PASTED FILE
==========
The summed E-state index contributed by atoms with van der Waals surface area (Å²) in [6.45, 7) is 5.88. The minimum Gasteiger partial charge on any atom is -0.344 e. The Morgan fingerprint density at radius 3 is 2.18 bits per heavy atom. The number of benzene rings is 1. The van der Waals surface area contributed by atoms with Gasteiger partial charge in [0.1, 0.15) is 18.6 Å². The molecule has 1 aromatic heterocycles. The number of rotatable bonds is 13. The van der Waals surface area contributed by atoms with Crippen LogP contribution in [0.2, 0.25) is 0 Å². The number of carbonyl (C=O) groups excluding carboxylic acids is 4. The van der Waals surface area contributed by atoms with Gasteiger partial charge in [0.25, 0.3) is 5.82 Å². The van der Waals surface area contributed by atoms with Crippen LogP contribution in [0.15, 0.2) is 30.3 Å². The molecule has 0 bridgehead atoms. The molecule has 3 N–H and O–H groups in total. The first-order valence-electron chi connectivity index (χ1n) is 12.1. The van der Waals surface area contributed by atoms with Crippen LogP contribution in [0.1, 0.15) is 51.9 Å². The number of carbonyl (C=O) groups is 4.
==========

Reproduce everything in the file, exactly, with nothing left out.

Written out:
The summed E-state index contributed by atoms with van der Waals surface area (Å²) in [6.45, 7) is 5.88. The minimum Gasteiger partial charge on any atom is -0.344 e. The Morgan fingerprint density at radius 3 is 2.18 bits per heavy atom. The number of benzene rings is 1. The van der Waals surface area contributed by atoms with Gasteiger partial charge in [0.1, 0.15) is 18.6 Å². The molecule has 1 aromatic heterocycles. The number of rotatable bonds is 13. The van der Waals surface area contributed by atoms with Crippen LogP contribution in [0.2, 0.25) is 0 Å². The number of carbonyl (C=O) groups excluding carboxylic acids is 4. The van der Waals surface area contributed by atoms with Gasteiger partial charge in [0.25, 0.3) is 5.82 Å². The van der Waals surface area contributed by atoms with Crippen LogP contribution in [0.15, 0.2) is 30.3 Å². The molecule has 0 bridgehead atoms. The molecule has 3 N–H and O–H groups in total. The first-order valence-electron chi connectivity index (χ1n) is 12.1. The van der Waals surface area contributed by atoms with Crippen LogP contribution in [0.1, 0.15) is 51.9 Å². The number of carbonyl (C=O) groups is 4.